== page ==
Oprah Winfrey, Sarah Jessica Parker and Helen Mirren are just some of the famous Hollywood stars that Beijing-born couturier Grace Chen created red carpet looks for while she was working in the US. Chen, who was the first mainland Chinese graduate of New York’s Fashion Institute of Technology, returned to Shanghai in 2009 to start her own eponymous label of couture dresses. Sitting down with us in her gorgeous villa-showroom, Chen tells us about the philosophy behind her brand, the differences between her Chinese and American customers, and why she’d like to create a dress for the new First Lady of France, Brigitte Macron.
You worked as a fashion designer in the US before returning to Shanghai to start your own couture label, Grace Chen. Why did you decide to do that?
Just like many others, I’d always wanted to have my own label ever since I became a designer. The reason why I started it in Shanghai is because I wanted to build a brand that’s from China – it’s more meaningful for me.
What does your brand stand for?
There are two important purposes that I’d like to achieve with my brand and design. One is to make the world understand more about Chinese culture, arts and our sense of style and fashion. Secondly, I think Chinese women are very beautiful and intelligent, but for many reasons, many people don’t think we’re very fashionable. Sometimes what these women are wearing doesn’t bring out their character. I want my dresses to show how great they really are.
How would you describe your style of dresses?
My style is timeless; I don’t follow any trends. It’s fundamentally artistic, and very universal. My inspirations come from anything that moves me: a book, a movie, things like that. The concepts of my collections all stem from an abstract idea. I don’t usually start off with a color, a texture or a fabric in mind.
What’s the most difficult part about establishing your own brand in China?
The most difficult part is figuring out how to build up a healthy business and customer base. You must have a sustainable, steady [revenue stream] to survive. I’ve been in the business in the US for a long time, not just as a designer, but I was also the general manager of the brand I used to work for. Oftentimes, the media and other players in the industry just focus on how many awards a brand has won, how many times they’ve been featured or whatever, but they don’t really care about how healthy the business is.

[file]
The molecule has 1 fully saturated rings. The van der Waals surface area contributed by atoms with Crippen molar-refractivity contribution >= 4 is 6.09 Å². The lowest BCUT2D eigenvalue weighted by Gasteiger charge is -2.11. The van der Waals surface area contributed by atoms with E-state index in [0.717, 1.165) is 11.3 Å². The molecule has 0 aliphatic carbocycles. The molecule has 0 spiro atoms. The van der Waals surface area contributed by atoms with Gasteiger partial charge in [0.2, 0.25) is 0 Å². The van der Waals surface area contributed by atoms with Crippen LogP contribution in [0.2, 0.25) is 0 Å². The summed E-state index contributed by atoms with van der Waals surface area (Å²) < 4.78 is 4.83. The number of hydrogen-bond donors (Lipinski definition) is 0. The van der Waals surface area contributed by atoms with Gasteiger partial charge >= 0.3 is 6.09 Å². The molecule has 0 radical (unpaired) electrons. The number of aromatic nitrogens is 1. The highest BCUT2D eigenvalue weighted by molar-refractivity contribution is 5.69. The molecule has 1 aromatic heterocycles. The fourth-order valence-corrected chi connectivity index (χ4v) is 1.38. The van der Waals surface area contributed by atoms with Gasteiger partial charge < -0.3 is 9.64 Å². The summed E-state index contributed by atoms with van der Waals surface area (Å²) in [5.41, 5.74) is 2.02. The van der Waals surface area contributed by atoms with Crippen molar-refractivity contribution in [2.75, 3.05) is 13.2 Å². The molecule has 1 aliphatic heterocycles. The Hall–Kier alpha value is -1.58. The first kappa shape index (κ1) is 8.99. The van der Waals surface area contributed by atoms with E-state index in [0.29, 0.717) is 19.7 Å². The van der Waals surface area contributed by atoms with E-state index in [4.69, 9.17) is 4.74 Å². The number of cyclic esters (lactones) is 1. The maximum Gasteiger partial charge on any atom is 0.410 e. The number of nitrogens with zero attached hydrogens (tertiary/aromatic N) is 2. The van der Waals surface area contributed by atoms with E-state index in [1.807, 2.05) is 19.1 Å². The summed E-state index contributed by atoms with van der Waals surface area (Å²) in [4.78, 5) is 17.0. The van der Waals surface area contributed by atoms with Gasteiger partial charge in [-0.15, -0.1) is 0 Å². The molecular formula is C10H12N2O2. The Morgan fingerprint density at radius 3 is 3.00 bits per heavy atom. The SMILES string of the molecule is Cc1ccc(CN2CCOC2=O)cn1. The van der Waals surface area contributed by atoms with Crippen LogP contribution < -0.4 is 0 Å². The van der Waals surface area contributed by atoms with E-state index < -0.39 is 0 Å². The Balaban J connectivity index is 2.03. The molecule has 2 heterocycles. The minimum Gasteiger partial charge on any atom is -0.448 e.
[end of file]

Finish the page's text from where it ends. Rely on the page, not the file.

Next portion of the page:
How different is the process for designing ready-to-wear evening gowns versus couture?
Very different. For couture, you know who the customer is and you work with them directly to create the dress. You know how it looks on her and what she thinks about it. In a way, it’s actually easier because of this, but of course, it requires much higher precision and is more technically demanding. Ready-to-wear dresses are displayed and sold at a store. When you’re designing, you’re imagining who your customers are, but you don’t really know them.
Are there differences in what Chinese and American women prefer in terms of style?
You’d think they’re very different, but it’s actually not. Besides physical traits like body types and skin color, their concerns are the same. They all want their bodies to look better – smaller waist, longer legs, etc. Most importantly, all of my customers are going for an understated style. It’s all about the subtlety and elegance; they all want to be beautiful, attractive and respected.
Is it easier to work with Chinese or American customers?
I think women in general are difficult customers [to win over], especially for fashion items. Clothing is so personal; it’s like an extension of the person and it’s attached to your spirit. But once you’re able to win their hearts, it gets easier and easier.
Is there someone that you haven’t worked with but would love to?
There are so many… I’d love to make something for Brigitte Macron, the new First Lady of France. I like her a lot. In general, I’m more drawn to women with a sense of elegance and their own style, instead of the conventional pretty face.
How high is the level of appreciation for couture dresses in China?
Chinese people are used to having very fine, nicely made objects in our lives. We have a long history of craftsmanship, and it’s the best in the world. In our blood, we appreciate these types of luxury… I think China is the true market for luxury and couture.